Thank you for still stopping by even when the blog is so inactive. After a dismal showing at the WPC, I’m determined to improve and learn newer methods to solve puzzles, thus, I have been spending more time solving puzzles than constructing. Even though the blog is quiet; I still manage to pull myself together and write some puzzles that appeared in offline events in the UK, Hungary, India, Serbia and France. Maybe they will turn up in my Flashbacks section later in the future.
The SOTR Holiday Quiz, though I hope, is a permanent thing I can keep doing.
Instructions: Answer as many questions as you can. You don’t have to answer all the questions. Submit your entry at the entry form below. The highest scorer will receive a copy of Nikoli no Penpa 2020 published by Nikoli. You can submit multiple times but only your latest submission will count – so you can change your answers until the deadline on Thursday 9th January. Questions can be made by commenting on this post or by e-mail to roygbivpuzzles (at) gmail (dot) com.
Tie-Breaks: If the highest score is achieved by multiple entrants, the entry that scored the highest in Search What (question 4) wins. If the tie remains unbroken; the entry that scored the highest in Word Bubbles (question 7) wins. Rock-Paper-Scissors will decide any further ties.
Q1: Octochamps [1 point]
For the first time in its 92-year history, after competing well past the schedule into the night, this year’s edition had 8 people finishing first equal. What were they competing in?
Q2: Train of Thought [3 points]
If you happen to be peering over the shoulders of a puzzler and hear, “2 has to go here, and 9 can’t be here… so it must be here. Ok. Now this row is missing… a 5…”, you can be certain that a sudoku solve is in progress. Take a look at another train of thought during a solving of a sudoku. Who is solving the sudoku?
Q3: Secret Santa [2 points]
Ho! Ho! Ho! Have you been good? Who is this person dressed up as Santa Claus?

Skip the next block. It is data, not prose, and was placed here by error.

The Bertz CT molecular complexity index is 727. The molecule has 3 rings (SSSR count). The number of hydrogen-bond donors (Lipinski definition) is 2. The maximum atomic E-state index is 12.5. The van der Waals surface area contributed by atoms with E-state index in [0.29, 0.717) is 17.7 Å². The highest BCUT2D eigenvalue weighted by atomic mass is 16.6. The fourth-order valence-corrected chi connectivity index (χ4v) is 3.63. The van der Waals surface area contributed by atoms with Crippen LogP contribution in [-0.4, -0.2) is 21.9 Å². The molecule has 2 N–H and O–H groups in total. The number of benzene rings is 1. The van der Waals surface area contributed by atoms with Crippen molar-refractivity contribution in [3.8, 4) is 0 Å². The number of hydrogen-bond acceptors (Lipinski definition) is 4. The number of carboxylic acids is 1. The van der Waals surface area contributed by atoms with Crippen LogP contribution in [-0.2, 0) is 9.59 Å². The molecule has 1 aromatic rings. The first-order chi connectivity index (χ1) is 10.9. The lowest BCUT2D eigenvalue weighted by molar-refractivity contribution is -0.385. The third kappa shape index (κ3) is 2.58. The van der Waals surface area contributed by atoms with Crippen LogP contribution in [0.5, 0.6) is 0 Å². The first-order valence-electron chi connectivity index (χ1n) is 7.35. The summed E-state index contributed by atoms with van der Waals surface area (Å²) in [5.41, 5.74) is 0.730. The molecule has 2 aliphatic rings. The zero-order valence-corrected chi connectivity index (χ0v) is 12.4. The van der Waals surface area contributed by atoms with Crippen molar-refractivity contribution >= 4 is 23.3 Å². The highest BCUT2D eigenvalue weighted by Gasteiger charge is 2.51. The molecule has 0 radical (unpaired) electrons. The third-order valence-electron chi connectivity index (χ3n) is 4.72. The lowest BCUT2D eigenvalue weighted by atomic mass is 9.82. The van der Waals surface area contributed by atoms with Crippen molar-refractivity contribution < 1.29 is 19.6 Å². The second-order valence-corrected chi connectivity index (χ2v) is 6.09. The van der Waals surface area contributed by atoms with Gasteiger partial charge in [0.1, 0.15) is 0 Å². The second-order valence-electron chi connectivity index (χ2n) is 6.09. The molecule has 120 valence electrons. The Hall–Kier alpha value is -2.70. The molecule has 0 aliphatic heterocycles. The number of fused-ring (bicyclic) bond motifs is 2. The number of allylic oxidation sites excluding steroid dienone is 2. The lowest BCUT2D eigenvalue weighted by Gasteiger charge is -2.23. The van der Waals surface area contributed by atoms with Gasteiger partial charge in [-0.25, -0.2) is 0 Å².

Q4: Search What? [2,2,2,2,4,3,2,2,3 points]
I image-searched several puzzles but, unfortunately, they are not popular enough to produce pictures of the actual puzzles. Some of my findings for each search are shown here. Can you figure out which puzzles I was looking for?
Q5: Instructionless [3 points]
Solve this puzzle. Oh. I seem to have misplaced the instructions. In that case, just figure out what this puzzle type is. [This puzzle is not a variant of an existing type. It has a unique solution.]
Q6: Not Today, AI [3 points]
Ever since IBM’s Deep Blue 1997 defeat of world chess champion Garry Kasparov, several other once human-dominated pursuits have slowly been taken over by artificial intelligence. In 2011 supercomputer Watson disposed two Jeopardy champions and later in 2016 AlphaGo defeated go champion Lee Sedol.
Not quite IBM’s calibre, but another computer program has been trying to outwit humans in a popular endeavour since 2012, where it debuted in 141st place. It has unofficially competed yearly ever since. This year, in Stamford, it finished in 14th place. What is the name of this rapidly improving computer program?
Q7: Word Bubbles [1,2,2,3,3,3,3,3 points]
Figure out the names of each puzzle type using the given word bubbles. Letters in green bubbles are consonants whereas yellow bubbles are vowels. Names are written in lower cases; so tall bubbles would represent tall letters (b, d, f, h, k, l, t) and hanging bubbles would hold letters with a “tail” (g, j, p, q, y).
Q9: Christmas Trees [3 points]
A group of friends have decorated their personal Christmas trees. Due to a mix-up while transporting them, one of the trees has been lost in the mix. Can you figure out which tree belongs to Manea?
Choose from the four choices below.
Thanks for playing!
See you in 2020!